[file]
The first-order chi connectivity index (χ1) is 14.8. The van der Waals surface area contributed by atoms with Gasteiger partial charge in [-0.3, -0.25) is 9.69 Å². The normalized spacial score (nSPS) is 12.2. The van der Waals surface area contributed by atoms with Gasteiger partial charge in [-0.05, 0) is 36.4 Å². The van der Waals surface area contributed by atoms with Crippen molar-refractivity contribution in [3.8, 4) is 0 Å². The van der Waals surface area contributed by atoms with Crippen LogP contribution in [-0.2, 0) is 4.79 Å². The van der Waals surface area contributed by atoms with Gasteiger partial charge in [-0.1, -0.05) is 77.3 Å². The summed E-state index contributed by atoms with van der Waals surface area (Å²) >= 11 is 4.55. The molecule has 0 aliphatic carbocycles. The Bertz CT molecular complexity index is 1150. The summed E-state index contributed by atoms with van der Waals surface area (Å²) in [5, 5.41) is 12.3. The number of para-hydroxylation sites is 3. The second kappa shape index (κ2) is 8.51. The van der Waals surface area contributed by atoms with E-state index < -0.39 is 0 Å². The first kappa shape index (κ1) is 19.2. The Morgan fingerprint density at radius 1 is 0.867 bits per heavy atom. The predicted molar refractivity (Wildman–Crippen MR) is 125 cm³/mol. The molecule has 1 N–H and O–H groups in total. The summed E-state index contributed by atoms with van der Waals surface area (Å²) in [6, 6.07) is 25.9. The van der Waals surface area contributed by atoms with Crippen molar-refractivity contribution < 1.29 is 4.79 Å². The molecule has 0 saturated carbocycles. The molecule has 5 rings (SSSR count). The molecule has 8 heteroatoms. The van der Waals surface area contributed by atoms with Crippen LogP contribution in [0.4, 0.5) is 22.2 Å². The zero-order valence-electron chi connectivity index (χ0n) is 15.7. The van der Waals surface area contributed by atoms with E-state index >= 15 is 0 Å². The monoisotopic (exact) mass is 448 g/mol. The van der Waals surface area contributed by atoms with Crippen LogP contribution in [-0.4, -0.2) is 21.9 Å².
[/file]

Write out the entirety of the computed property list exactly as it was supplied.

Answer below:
The first-order chi connectivity index (χ1) is 14.8. The van der Waals surface area contributed by atoms with Gasteiger partial charge in [-0.3, -0.25) is 9.69 Å². The normalized spacial score (nSPS) is 12.2. The van der Waals surface area contributed by atoms with Gasteiger partial charge in [-0.05, 0) is 36.4 Å². The van der Waals surface area contributed by atoms with Crippen molar-refractivity contribution in [3.8, 4) is 0 Å². The van der Waals surface area contributed by atoms with Crippen LogP contribution in [-0.2, 0) is 4.79 Å². The van der Waals surface area contributed by atoms with Gasteiger partial charge in [-0.1, -0.05) is 77.3 Å². The summed E-state index contributed by atoms with van der Waals surface area (Å²) >= 11 is 4.55. The molecule has 0 aliphatic carbocycles. The Bertz CT molecular complexity index is 1150. The summed E-state index contributed by atoms with van der Waals surface area (Å²) in [5, 5.41) is 12.3. The number of para-hydroxylation sites is 3. The second kappa shape index (κ2) is 8.51. The van der Waals surface area contributed by atoms with E-state index < -0.39 is 0 Å². The first kappa shape index (κ1) is 19.2. The Morgan fingerprint density at radius 1 is 0.867 bits per heavy atom. The predicted molar refractivity (Wildman–Crippen MR) is 125 cm³/mol. The molecule has 1 N–H and O–H groups in total. The summed E-state index contributed by atoms with van der Waals surface area (Å²) in [6, 6.07) is 25.9. The van der Waals surface area contributed by atoms with Crippen molar-refractivity contribution < 1.29 is 4.79 Å². The molecule has 0 saturated carbocycles. The molecule has 5 rings (SSSR count). The molecule has 8 heteroatoms. The van der Waals surface area contributed by atoms with Crippen LogP contribution in [0.4, 0.5) is 22.2 Å². The zero-order valence-electron chi connectivity index (χ0n) is 15.7. The van der Waals surface area contributed by atoms with E-state index >= 15 is 0 Å². The monoisotopic (exact) mass is 448 g/mol. The van der Waals surface area contributed by atoms with Crippen LogP contribution in [-0.4, -0.2) is 21.9 Å².